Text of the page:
This is the fifth in a series of posts about how a homeschooling student can put together a persuasive college application. In this series, I talk about
In this post, I want to focus on the high school transcript. Even transcripts from a private or public high school offer little to the admissions committee, because the committee doesn’t know what kind of standards were enforced at the high school in question: what does a B in algebra mean from this school as compared to that school? But to be honest, transcripts from home schoolers are usually so badly done as to be worthless.
To begin with, home school transcripts often come across as unreal. I can’t tell you how many applications I have reviewed from home schoolers with straight A’s for all four years of high school! The parent may be afraid that a poor grade on the transcript will reduce the odds of their child’s admission, but this isn’t true at all. In real life lots of people get good grades in this and poor grades in that, and the committee sees it all the time: lots and lots of people who got a C in algebra succeed in college! But more than that, the straight-A transcript doesn’t help because just gets lost in the flood of home schooled straight-A transcripts the committee reviews every year. It’s meaningless.
But, you may object, my child really is bright and hardworking and really has earned A’s in all his courses! Great: here is your chance to give the admissions committee something even more useful than a transcript from a public or private school.
Transcripts usually just list courses and grades: it would be too complicated for a big educational institution to do more. But this leaves the admissions committee wondering: What does “English” mean at this school? What is “American History”? And for that matter, what was taught in “Algebra”? If you can simply list the textbooks and source texts used in your home school courses, you’ll be way ahead of the pack. As an admissions committee member, I am not impressed that your student took “English”: everybody does. But if I see that your child has read Shakespeare and Twain and a bunch of other authors I recognize, I will feel like I understand your child’s accomplishment.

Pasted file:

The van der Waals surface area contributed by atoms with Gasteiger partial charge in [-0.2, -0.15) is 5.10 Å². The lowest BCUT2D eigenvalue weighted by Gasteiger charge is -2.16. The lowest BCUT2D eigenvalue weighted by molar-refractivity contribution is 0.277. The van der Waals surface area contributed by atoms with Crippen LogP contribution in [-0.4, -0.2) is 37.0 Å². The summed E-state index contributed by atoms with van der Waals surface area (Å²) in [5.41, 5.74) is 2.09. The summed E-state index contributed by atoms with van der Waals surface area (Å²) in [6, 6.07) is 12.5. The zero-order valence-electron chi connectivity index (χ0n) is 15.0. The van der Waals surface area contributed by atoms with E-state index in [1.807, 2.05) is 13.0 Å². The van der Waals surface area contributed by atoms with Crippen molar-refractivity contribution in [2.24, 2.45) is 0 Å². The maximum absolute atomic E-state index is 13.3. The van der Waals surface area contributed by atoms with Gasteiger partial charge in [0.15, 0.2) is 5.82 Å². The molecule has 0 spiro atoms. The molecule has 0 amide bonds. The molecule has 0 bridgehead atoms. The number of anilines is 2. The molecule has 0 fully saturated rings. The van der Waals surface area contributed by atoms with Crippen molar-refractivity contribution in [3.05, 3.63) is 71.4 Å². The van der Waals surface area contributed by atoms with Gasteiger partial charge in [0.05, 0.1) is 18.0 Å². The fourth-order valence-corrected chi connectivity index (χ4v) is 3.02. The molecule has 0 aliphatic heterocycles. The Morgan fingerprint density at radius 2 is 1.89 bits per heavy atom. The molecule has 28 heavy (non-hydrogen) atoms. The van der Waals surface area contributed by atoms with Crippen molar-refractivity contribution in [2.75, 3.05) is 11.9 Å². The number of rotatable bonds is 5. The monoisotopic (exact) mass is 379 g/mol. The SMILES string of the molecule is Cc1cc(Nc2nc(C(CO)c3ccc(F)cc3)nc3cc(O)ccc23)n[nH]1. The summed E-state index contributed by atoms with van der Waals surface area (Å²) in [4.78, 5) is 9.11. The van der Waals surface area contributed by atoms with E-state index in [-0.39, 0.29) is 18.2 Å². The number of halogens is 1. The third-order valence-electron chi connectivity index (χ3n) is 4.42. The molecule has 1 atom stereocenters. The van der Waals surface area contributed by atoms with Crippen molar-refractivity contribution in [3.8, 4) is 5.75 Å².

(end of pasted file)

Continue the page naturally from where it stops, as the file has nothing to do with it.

Next, say something about how your child was graded. What standards and rules were enforced? I sometimes come across statements like this in a college application from a home schooler: “We have had no set deadlines for assignments.” I wish you would have set deadlines for some things, so your child can practice what it will be like to perform under pressure at college; there is an art to handling a deadline, and it is an art learned only through experience. But still, I appreciate that the parent explained the standard used, because that gives me a better sense of what the grades on the transcript mean.
Here is another statement I sometimes come across: “We had no grading scale; we did things until they were correct.” It’s good that the parent explained how the grading standard worked—I wish every transcript would be so explicit!—but I would urge this parent to consider reflecting different levels of achievement somehow on the transcript. If your child did A-level work on the first try in English Composition but had to re-do his work eight times to get an A in Math, that is relevant information for the admissions committee, and being open with the committee avoids that impression of unrealism I mentioned above.
Whatever your standards are, make them explicit to the admissions committee either in the letter of reference or in a page attached to the transcript. Your transcript may be the only truly useful transcript the committee reviews this year!
But all the indirect testimony in the world, be it a letter of reference, a transcript, or even a standardized test, cannot replace the witness of your student’s own work. In my next post, I’ll share a couple of thoughts about the role of the student essay in the college application.